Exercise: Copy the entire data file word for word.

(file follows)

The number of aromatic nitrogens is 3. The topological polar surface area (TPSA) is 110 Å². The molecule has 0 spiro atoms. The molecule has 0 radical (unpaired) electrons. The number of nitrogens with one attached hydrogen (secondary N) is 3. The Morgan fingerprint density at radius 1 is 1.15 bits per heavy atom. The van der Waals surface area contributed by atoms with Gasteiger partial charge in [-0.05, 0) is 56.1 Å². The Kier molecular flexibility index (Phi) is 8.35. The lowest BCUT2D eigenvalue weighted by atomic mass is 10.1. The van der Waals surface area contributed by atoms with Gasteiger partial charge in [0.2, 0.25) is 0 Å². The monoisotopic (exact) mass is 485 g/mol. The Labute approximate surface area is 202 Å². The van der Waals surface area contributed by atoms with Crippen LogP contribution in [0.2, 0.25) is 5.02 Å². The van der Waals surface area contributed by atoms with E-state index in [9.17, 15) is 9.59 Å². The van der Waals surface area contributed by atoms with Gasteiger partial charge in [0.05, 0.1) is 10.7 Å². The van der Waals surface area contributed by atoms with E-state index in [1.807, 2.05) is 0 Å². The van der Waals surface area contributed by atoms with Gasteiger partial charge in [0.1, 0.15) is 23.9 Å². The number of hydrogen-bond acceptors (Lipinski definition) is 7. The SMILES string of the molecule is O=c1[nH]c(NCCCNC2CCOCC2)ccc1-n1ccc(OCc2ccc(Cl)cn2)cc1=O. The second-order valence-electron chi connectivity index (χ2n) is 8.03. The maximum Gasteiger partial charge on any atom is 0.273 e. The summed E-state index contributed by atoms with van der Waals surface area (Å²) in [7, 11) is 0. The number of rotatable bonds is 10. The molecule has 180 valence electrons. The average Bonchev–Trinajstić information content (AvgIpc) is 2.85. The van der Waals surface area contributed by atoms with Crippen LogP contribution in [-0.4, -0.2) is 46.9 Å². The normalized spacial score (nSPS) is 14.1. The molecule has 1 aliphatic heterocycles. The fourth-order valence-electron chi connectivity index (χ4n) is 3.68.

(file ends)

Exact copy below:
The number of aromatic nitrogens is 3. The topological polar surface area (TPSA) is 110 Å². The molecule has 0 spiro atoms. The molecule has 0 radical (unpaired) electrons. The number of nitrogens with one attached hydrogen (secondary N) is 3. The Morgan fingerprint density at radius 1 is 1.15 bits per heavy atom. The van der Waals surface area contributed by atoms with Gasteiger partial charge in [-0.05, 0) is 56.1 Å². The Kier molecular flexibility index (Phi) is 8.35. The lowest BCUT2D eigenvalue weighted by atomic mass is 10.1. The van der Waals surface area contributed by atoms with Gasteiger partial charge in [0.2, 0.25) is 0 Å². The monoisotopic (exact) mass is 485 g/mol. The Labute approximate surface area is 202 Å². The van der Waals surface area contributed by atoms with Crippen LogP contribution in [0.2, 0.25) is 5.02 Å². The van der Waals surface area contributed by atoms with E-state index in [9.17, 15) is 9.59 Å². The van der Waals surface area contributed by atoms with Gasteiger partial charge in [0.05, 0.1) is 10.7 Å². The van der Waals surface area contributed by atoms with E-state index in [1.807, 2.05) is 0 Å². The van der Waals surface area contributed by atoms with Gasteiger partial charge in [0.1, 0.15) is 23.9 Å². The number of hydrogen-bond acceptors (Lipinski definition) is 7. The SMILES string of the molecule is O=c1[nH]c(NCCCNC2CCOCC2)ccc1-n1ccc(OCc2ccc(Cl)cn2)cc1=O. The second-order valence-electron chi connectivity index (χ2n) is 8.03. The maximum Gasteiger partial charge on any atom is 0.273 e. The summed E-state index contributed by atoms with van der Waals surface area (Å²) in [7, 11) is 0. The number of rotatable bonds is 10. The molecule has 180 valence electrons. The average Bonchev–Trinajstić information content (AvgIpc) is 2.85. The van der Waals surface area contributed by atoms with Crippen LogP contribution in [-0.4, -0.2) is 46.9 Å². The normalized spacial score (nSPS) is 14.1. The molecule has 1 aliphatic heterocycles. The fourth-order valence-electron chi connectivity index (χ4n) is 3.68.